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US Strategy in Afghanistan and Regional Concerns

Brig Gurmeet Kanwal (Retd.) is Distinguished Fellow at the Institute for Defence Studies and Analyses (IDSA) and former Director, Centre for Land Warfare Studies, New Delhi. Click here for details profile [+}
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  • February 21, 2011

    The present situation in Afghanistan is best described as a strategic stalemate. While the United States and its NATO-ISAF allies are not exactly losing the fight against the Taliban, they have failed to achieve their objectives of eliminating the al-Qaeda, defeating the Taliban and ensuring that the Afghan government is able to prevent the Taliban from returning to power by force. The US and its allies are now looking for a face saving exit strategy, which some Western commentators have described uncharitably as “declare victory and run”.

    A review of the war strategy in Afghanistan was completed by the Obama administration in December 2010. The publicly released version of the report claimed major gains against the al Qaeda and the Taliban, particularly in the core areas under their control for long, including the Helmand and Kandahar provinces. However, the report acknowledged that the gains were fragile and could be undone unless the Pakistan army acted against the Taliban operating from safe havens in the NWFP and FATA with equal vigour.

    Addressing the media, President Obama said the US “will continue to insist to Pakistani leaders that terrorist safe havens within their borders must be dealt with.” The American civilian and military leadership has been trying to convince Pakistan for some time now that eliminating safe havens for terrorists is as much in its own interest as in the interest of lasting peace and stability in Afghanistan. The criticality of Pakistan in achieving overall success almost certainly means that a major increase in US drone strikes against terrorists in the NWFP and FATA can be expected even though substantive ground operations across the Durand Line remain unlikely.

    Though the review report claimed substantial progress in training and equipping the Afghan National Army, this is not borne out by the ANA’s performance in operations and its ability to independently take over responsibility for operational control of an allotted area. Despite the uneven progress and the fragility of the gains, the report concluded that the drawdown of troops scheduled to begin in July 2011 could go ahead as planned almost a year ago when a surge of 30,000 troops was announced. Meanwhile, military operations will continue to be supplemented by a mix of development and diplomacy.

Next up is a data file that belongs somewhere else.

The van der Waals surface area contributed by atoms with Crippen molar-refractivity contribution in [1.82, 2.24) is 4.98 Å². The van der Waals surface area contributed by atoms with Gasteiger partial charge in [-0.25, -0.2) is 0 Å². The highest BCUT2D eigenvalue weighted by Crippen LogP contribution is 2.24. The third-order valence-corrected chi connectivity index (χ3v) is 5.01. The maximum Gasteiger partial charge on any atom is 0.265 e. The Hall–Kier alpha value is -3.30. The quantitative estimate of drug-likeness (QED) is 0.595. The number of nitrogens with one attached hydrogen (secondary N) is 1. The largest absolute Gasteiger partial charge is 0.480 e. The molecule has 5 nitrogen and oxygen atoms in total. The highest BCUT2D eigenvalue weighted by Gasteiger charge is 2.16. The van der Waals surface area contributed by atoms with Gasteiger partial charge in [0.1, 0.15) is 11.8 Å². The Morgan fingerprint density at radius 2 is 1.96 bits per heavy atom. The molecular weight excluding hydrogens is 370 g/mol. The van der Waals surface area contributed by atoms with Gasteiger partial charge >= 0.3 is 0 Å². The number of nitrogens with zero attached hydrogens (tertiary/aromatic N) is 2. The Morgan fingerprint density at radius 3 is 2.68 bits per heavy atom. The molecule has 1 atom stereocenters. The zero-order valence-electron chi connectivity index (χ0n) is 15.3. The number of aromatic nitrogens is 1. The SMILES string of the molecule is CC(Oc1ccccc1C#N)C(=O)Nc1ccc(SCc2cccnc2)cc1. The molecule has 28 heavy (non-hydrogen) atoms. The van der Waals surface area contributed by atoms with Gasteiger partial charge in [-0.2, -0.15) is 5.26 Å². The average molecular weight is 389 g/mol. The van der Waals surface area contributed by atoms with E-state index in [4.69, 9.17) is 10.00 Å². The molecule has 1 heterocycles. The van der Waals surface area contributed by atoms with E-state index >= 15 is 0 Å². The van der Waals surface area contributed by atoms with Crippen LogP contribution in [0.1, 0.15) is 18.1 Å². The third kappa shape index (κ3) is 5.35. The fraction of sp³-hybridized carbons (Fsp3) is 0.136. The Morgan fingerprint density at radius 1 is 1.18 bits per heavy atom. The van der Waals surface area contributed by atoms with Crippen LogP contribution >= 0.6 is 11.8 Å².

The broad goal of the US-NATO-ISAF war strategy in Afghanistan is to ensure that Afghanistan acquires the stability that is necessary to be able to control its territory so as to prevent the Taliban and al Qaeda combine from operating successfully from its soil against the US and its allies and to reduce the risk of a return to civil war. The American aim in Af-Pak is to prevent the border regions from being used as breeding grounds for fundamentalist terrorism and as launch pads for terror strikes on the US and its allies.

    According to a Council on Foreign Relations task force report, the US objective in Pakistan is, “To degrade and defeat terrorist groups that threaten American interests from its territory and to prevent turmoil that would imperil the Pakistan state and risk the security of Pakistan’s nuclear programme.” The US also seeks to prevail on Pakistan to stop providing support to the Afghan Taliban, the Haqqani shoora, Gulbudin Hekmatyar’s Hizb-e-Islami and Pakistani terrorist organisations like the LeT and JeM.

    President Obama cannot afford to lose a war on his watch and yet hope to win re-election in 2012. The US exit strategy will be based on a phased drawdown with not more than 10,000 troops being withdrawn each year till an “equilibrium that is manageable” is achieved. The US and NATO troops are still thin on the ground while the Taliban has shown a marked degree of resurgence. Negotiations with the so-called ‘moderate’ Taliban have also failed to acquire momentum.

    Afghanistan lies on the strategic crossroads to Iran, West Asia, the Caucasus and the Central Asian Republics and its regional neighbours have important geo-political and energy security interests in the area. The foremost concern is that the US and its NATO-ISAF allies will begin their deadline-mandated exit before putting in place a strong international force to continue their work. The apprehension is that the Taliban will defeat the weak and poorly trained Afghan National Army, take over Kabul and once again begin to practice their peculiar brand of Jihad and cultural bigotry. Even Iran and China are wary of the return of Wahabi Islam to Afghanistan. Another key regional objective, particularly for India, is to prevent the re-emergence of safe havens for terrorist groups operating from Afghanistan.

    The Indian approach is not tactical but long-term. India has invested over US$ 1 billion and immense time and effort in the post-2001 reconstruction of Afghanistan, but has been completely marginalised in discussions for the resolution of the ongoing conflict due to Pakistan’s sensibilities, indeed paranoia. It is in India’s long-term interest to seek a regional solution to the Afghan conflict with the help of the CARs, China, Iran and Russia. This would involve putting together a regional force, preferably under a UN flag, to provide a stable environment for governance and development till the Afghan National Army can take over.

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